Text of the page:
LA police chief: Man killed on Skid Row reached for gun
LOS ANGELES (AP) - Police fatally shot a homeless man on Skid Row during a "brutal" videotaped struggle in which a rookie officer cried out that the man had grabbed his gun, the Los Angeles police chief said Monday.
Video showed the man reaching toward the officer's waistband, Chief Charlie Beck said. The officer's gun was found partly cocked and jammed with a round of ammunition in the chamber and another in the ejection port, indicating a struggle for the weapon, Beck said.
"You can hear the young officer who was primarily engaged in the confrontation saying that 'He has my gun. He has my gun,'" Beck said. "He says it several times, with conviction."
Then three other officers opened fire.
The man was black, as is the rookie officer who was just short of completing his probationary year on the force, police said.
Beck's narrative of the shooting, including photos from video showing the condition of the gun, was rare, emerging just 24 hours after an officer-involved shooting. It came amid heightened attention to killings by police officers that have led to protests, some violent, across the country.
Sunday's violence had echoes of the August police shooting of 25-year-old Ezell Ford, whose death in a struggle with LA officers brought demonstrations in the city. Ford was unarmed. Police said he was shot after reaching for an officer's gun.
Mayor Eric Garcetti said he and the police chief needed to respond quickly to reassure residents that there is a robust investigation into the shooting, which occurred in the downtown area that is home to the city's highest concentration of homeless people.
"I watched the video. I watched the tragic events on Skid Row unfold," the mayor said. "We owe the city a thorough investigation as to what happened."
Video of the shooting was caught from multiple perspectives, including two witnesses recording from their phones and cameras worn by two of the officers who fired their weapons. The American Civil Liberties Union called on the Police Department to quickly release footage shot by the officers' body cameras.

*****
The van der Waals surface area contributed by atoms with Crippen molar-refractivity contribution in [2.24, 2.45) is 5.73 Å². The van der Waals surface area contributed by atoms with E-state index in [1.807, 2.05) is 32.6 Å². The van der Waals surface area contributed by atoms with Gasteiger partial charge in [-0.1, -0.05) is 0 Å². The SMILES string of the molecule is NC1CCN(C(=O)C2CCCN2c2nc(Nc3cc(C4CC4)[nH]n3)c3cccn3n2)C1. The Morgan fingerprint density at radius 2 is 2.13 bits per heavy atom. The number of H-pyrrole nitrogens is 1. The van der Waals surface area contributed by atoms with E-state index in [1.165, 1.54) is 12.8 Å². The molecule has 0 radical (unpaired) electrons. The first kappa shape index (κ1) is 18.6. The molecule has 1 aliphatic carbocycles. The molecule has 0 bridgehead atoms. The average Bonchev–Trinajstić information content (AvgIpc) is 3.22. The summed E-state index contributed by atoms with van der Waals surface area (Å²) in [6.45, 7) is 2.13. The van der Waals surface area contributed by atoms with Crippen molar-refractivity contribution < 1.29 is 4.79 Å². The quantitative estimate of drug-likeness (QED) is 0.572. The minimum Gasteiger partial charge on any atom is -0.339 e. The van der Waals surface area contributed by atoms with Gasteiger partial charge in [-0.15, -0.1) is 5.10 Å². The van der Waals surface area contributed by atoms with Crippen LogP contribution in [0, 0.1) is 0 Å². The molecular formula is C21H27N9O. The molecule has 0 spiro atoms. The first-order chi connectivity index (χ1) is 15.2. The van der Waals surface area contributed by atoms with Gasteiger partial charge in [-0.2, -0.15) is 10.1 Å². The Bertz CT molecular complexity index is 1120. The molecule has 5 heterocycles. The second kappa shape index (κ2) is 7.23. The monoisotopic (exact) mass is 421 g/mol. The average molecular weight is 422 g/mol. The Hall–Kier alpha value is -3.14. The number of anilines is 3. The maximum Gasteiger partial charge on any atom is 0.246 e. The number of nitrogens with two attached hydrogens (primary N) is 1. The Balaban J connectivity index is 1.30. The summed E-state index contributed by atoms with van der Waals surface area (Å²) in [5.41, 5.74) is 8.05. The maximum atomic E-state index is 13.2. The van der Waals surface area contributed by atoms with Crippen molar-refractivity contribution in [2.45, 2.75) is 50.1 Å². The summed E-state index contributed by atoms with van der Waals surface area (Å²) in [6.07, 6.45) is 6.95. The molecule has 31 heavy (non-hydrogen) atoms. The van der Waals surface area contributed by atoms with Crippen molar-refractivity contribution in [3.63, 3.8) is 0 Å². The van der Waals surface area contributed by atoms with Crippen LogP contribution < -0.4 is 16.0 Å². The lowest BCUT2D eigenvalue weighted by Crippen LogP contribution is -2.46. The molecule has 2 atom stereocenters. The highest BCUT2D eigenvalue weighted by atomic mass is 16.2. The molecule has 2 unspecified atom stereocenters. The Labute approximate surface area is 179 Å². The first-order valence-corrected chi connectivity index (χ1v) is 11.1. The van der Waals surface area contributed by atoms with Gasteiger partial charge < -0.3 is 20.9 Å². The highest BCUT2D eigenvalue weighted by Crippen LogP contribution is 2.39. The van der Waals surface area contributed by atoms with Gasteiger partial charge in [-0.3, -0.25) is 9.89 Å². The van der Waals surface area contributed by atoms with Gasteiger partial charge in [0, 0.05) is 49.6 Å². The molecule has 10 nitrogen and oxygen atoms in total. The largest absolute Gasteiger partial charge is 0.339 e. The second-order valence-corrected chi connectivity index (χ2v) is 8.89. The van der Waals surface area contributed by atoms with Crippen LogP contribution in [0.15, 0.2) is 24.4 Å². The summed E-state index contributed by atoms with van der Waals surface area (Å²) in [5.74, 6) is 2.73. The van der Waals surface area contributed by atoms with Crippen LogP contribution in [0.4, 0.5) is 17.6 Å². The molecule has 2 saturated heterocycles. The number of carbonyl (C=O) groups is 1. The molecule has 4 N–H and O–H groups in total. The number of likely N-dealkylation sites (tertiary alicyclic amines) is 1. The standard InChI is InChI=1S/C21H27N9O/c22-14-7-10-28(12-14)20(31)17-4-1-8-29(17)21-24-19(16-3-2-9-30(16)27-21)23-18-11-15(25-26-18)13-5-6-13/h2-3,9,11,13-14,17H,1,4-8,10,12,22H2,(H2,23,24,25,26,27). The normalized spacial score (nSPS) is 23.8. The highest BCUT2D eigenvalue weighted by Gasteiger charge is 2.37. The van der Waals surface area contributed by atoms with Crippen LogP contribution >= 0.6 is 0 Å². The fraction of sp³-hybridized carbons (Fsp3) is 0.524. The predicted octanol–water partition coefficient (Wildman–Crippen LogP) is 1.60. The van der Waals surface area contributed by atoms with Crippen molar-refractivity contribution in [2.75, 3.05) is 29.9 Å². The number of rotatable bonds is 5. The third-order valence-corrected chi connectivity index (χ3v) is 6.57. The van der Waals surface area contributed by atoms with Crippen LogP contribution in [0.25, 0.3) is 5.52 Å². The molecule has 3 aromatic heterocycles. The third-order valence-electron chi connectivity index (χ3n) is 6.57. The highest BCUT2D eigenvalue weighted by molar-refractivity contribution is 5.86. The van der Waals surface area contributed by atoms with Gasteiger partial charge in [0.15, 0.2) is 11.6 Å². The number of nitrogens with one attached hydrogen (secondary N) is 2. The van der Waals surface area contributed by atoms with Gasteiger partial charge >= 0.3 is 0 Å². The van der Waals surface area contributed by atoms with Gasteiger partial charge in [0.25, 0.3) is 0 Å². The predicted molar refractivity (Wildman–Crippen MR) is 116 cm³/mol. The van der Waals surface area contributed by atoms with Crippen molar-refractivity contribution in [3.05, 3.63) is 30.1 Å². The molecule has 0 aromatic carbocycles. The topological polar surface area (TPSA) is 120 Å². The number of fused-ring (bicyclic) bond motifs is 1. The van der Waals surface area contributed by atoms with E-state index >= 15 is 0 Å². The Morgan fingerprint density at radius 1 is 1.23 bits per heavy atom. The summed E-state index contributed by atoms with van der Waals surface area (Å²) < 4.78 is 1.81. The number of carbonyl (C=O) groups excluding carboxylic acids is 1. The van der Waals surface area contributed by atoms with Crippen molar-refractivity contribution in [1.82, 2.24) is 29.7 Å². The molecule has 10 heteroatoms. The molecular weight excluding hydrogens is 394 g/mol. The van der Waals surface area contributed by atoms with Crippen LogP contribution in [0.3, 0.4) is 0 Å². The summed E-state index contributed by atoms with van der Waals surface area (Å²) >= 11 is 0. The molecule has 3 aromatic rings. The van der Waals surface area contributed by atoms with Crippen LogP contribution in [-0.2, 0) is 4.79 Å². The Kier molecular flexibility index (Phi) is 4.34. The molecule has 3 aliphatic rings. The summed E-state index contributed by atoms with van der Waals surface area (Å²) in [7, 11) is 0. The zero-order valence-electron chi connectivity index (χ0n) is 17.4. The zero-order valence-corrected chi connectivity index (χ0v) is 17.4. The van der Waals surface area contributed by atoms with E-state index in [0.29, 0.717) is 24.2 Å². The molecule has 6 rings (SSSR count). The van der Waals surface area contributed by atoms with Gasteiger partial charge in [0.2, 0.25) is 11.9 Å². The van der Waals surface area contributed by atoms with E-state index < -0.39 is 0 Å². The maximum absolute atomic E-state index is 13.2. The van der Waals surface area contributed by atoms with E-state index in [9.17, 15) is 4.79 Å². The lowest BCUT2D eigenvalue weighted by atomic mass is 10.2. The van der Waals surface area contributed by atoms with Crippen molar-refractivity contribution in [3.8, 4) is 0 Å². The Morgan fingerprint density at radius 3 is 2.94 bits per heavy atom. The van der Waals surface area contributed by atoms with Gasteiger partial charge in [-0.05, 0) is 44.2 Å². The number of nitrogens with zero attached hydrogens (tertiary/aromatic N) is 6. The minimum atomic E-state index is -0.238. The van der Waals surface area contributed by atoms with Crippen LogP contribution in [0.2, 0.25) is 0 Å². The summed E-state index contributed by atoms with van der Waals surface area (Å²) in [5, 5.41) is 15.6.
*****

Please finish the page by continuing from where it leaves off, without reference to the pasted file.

Beck said the incident began when officers arrived to investigate a reported robbery and the suspect refused to obey their commands and became combative.
A security camera outside a homeless shelter about 75 feet away showed the suspect pushed over a neighbors' tent and then the two engaged in an altercation. Paramedics showed up before police. When officers arrived, they tried to speak to the suspect, who was standing near the entrance of his tent.
The suspect then turned and jumped into his tent, and officers appeared to pull it up and over him in an attempt to roust him from inside. The suspect jumped out of the tent flailing, kicking and spinning in circles before ending up on the ground.
Beck said officers were in a tough situation and didn't know if the suspect was arming himself. Stun guns fired at the man had "appeared to have little effect and he continued to violently resist," Beck said.
One witness began filming from a closer perspective. The cellphone video posted to Facebook has drawn millions of views.
As the man took swings, four officers wrestled him to the ground. Two other officers subdued and handcuffed a woman who had picked up a dropped baton.
The struggle became blurry and distant, but shouting could be heard, followed by five apparent gunshots.
Exactly what happened in the last moments of the struggle is unclear. The weapon of the young officer who yelled "he has my gun" was in a specialized holster with a rotating hood, designed to make it more difficult for someone to take it away, according to pictures provided by the LAPD.
On Monday, a memorial sprung up where the shooting occurred. White roses were placed over a tent, blankets and clothing belonging to the dead man known as "Africa."
James Attaway, 48, said the man's first name was Shawn, but he nicknamed him because he was from Africa, though he had family in Boston. They met six months ago, and Attaway said they slept near each other.
Africa had been living on the street for about a year, Attaway said. They met talking about God and had done that earlier Sunday.
"He was on the spiritual side, very intelligent," Attaway said.
Tents and cardboard shelters cover the sidewalks of Skid Row, where an estimated 1,700 homeless people live. Many of them struggle with mental illness and addiction and are no strangers to the police.
Cmdr. Andrew Smith said the man had previous encounters with officers, though he would not elaborate. Authorities withheld the man's name.
The three officers who fired their weapons were veterans of the beat and had special training to deal with the homeless and mentally ill.
"They were trained to work with homeless," said Police Commission President Steve Soboroff. "It wasn't a SWAT team looking for problems."
The shooting is being investigated by the Los Angeles Police Department's inspector general and the city's district attorney.
Activists called on Gov. Jerry Brown to appoint a special investigator to examine the killing.
Earl Ofari Hutchinson, head of the Los Angeles Urban Policy Roundtable, urged the city Police Commission to hold a special hearing on use of force by officers in Skid Row.
Two of the officers suffered minor injuries in the scuffle, including the rookie officer, who is on crutches. All four officers were placed on paid leave.
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